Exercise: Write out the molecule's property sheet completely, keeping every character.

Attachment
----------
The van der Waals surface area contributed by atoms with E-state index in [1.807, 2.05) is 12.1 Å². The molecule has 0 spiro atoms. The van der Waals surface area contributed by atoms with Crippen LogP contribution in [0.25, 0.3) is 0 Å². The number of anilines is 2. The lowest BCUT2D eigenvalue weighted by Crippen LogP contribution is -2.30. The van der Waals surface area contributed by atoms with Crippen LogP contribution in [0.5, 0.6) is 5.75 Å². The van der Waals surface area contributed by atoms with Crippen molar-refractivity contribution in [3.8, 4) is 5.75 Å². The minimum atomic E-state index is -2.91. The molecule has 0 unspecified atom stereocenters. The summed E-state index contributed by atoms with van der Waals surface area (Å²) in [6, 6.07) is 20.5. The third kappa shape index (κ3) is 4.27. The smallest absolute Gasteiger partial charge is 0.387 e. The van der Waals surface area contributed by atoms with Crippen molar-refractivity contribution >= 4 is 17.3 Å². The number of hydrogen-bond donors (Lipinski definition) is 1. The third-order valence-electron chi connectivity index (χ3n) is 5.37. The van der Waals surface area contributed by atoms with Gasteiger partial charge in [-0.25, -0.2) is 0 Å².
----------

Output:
The van der Waals surface area contributed by atoms with E-state index in [1.807, 2.05) is 12.1 Å². The molecule has 0 spiro atoms. The van der Waals surface area contributed by atoms with Crippen LogP contribution in [0.25, 0.3) is 0 Å². The number of anilines is 2. The lowest BCUT2D eigenvalue weighted by Crippen LogP contribution is -2.30. The van der Waals surface area contributed by atoms with Crippen LogP contribution in [0.5, 0.6) is 5.75 Å². The van der Waals surface area contributed by atoms with Crippen molar-refractivity contribution in [3.8, 4) is 5.75 Å². The minimum atomic E-state index is -2.91. The molecule has 0 unspecified atom stereocenters. The summed E-state index contributed by atoms with van der Waals surface area (Å²) in [6, 6.07) is 20.5. The third kappa shape index (κ3) is 4.27. The smallest absolute Gasteiger partial charge is 0.387 e. The van der Waals surface area contributed by atoms with Crippen molar-refractivity contribution >= 4 is 17.3 Å². The number of hydrogen-bond donors (Lipinski definition) is 1. The third-order valence-electron chi connectivity index (χ3n) is 5.37. The van der Waals surface area contributed by atoms with Gasteiger partial charge in [-0.25, -0.2) is 0 Å².